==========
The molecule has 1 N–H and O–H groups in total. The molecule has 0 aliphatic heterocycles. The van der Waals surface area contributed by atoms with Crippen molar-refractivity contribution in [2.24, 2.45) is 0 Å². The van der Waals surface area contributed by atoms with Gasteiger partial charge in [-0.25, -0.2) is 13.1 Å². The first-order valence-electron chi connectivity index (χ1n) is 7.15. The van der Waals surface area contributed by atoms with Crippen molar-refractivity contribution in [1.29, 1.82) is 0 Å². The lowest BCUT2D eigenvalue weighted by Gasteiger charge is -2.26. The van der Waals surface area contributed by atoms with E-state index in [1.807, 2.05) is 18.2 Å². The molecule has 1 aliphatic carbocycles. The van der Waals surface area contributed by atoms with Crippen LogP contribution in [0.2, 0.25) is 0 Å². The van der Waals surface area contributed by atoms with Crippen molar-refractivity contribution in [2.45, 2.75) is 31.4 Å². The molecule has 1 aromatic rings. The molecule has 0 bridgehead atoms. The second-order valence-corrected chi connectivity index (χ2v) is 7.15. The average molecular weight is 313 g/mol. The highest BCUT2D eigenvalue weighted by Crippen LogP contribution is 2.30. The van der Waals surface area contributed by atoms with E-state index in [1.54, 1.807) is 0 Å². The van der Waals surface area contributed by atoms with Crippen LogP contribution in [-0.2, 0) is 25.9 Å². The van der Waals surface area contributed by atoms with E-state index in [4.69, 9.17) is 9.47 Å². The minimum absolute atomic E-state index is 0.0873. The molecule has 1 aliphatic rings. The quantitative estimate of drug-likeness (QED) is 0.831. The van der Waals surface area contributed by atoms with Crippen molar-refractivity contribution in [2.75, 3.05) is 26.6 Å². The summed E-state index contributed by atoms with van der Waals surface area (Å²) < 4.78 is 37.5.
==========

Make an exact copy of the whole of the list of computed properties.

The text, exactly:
The molecule has 1 N–H and O–H groups in total. The molecule has 0 aliphatic heterocycles. The van der Waals surface area contributed by atoms with Crippen molar-refractivity contribution in [2.24, 2.45) is 0 Å². The van der Waals surface area contributed by atoms with Gasteiger partial charge in [-0.25, -0.2) is 13.1 Å². The first-order valence-electron chi connectivity index (χ1n) is 7.15. The van der Waals surface area contributed by atoms with Crippen molar-refractivity contribution in [1.29, 1.82) is 0 Å². The lowest BCUT2D eigenvalue weighted by Gasteiger charge is -2.26. The van der Waals surface area contributed by atoms with E-state index in [1.807, 2.05) is 18.2 Å². The molecule has 1 aliphatic carbocycles. The van der Waals surface area contributed by atoms with Crippen LogP contribution in [0.2, 0.25) is 0 Å². The van der Waals surface area contributed by atoms with Crippen molar-refractivity contribution in [2.45, 2.75) is 31.4 Å². The molecule has 1 aromatic rings. The molecule has 0 bridgehead atoms. The second-order valence-corrected chi connectivity index (χ2v) is 7.15. The average molecular weight is 313 g/mol. The highest BCUT2D eigenvalue weighted by Crippen LogP contribution is 2.30. The van der Waals surface area contributed by atoms with E-state index in [1.54, 1.807) is 0 Å². The van der Waals surface area contributed by atoms with Crippen LogP contribution in [-0.2, 0) is 25.9 Å². The van der Waals surface area contributed by atoms with E-state index in [4.69, 9.17) is 9.47 Å². The minimum absolute atomic E-state index is 0.0873. The molecule has 1 aliphatic rings. The quantitative estimate of drug-likeness (QED) is 0.831. The van der Waals surface area contributed by atoms with Crippen molar-refractivity contribution in [2.75, 3.05) is 26.6 Å². The summed E-state index contributed by atoms with van der Waals surface area (Å²) < 4.78 is 37.5.